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Lead Plaintiff In Voter ID Lawsuit Speaks Out

By Cherri Gregg

PHILADELPHIA (CBS) - The showdown over Pennsylvania's voter ID law begins this Wednesday in Harrisburg.  The ACLU represents 10 voters who say they'll be turned away at the polls in November because they cannot get a photo ID card.  KYW Newsradio's Cherri Gregg sat down with the lead plaintiff to find out why it's so hard for her to get one.

Vivette Applewhite, 93, was born and raised in Philadelphia. She was a shipyard welder in Chester during World War II and marched with Dr. Martin Luther King in Macon, Georgia. She says she's voted in every election since Kennedy was president, but won't be able to vote this November because she doesn't have proper ID.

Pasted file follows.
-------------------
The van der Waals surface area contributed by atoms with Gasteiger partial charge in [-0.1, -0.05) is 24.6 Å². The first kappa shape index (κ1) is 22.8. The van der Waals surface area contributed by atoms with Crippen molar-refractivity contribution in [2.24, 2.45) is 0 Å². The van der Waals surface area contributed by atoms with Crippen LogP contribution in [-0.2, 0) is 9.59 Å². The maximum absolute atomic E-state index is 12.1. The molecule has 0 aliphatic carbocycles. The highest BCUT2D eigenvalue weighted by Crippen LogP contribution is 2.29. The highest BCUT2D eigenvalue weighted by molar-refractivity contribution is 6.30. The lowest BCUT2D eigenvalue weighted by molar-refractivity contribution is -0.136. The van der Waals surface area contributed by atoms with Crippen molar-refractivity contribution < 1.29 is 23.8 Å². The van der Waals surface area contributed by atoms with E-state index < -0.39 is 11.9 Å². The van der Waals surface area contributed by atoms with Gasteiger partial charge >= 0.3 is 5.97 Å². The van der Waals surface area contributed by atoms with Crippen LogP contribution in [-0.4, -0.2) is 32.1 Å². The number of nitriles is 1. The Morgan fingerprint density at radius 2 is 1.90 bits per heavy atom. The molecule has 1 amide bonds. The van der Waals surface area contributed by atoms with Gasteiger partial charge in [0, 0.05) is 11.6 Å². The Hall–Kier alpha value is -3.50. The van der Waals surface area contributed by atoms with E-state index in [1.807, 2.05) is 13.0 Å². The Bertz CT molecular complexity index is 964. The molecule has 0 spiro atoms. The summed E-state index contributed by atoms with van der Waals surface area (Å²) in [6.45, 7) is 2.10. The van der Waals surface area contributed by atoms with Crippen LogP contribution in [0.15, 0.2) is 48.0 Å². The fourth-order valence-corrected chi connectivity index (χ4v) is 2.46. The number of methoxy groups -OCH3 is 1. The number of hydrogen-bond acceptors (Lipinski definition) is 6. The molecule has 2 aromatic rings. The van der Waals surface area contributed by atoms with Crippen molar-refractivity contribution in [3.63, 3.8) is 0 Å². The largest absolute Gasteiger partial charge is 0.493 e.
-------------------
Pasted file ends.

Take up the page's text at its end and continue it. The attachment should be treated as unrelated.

"I was in the Acme on Sunday morning and when I got all of my groceries and got up to the counter, my pocketbook was gone."

And with it her ID, official Pennsylvania birth certificate and Social Security card. That was eight years ago. This May, after years of trying, she finally received her birth certificate, but still can't get an ID because of name changes and other red tape.

"I think it's a dirty shame, because I don't think they should have a right to take from me my right to vote," so she's going fight.

"I come from a very strong family, so I'm not afraid. Not at all."

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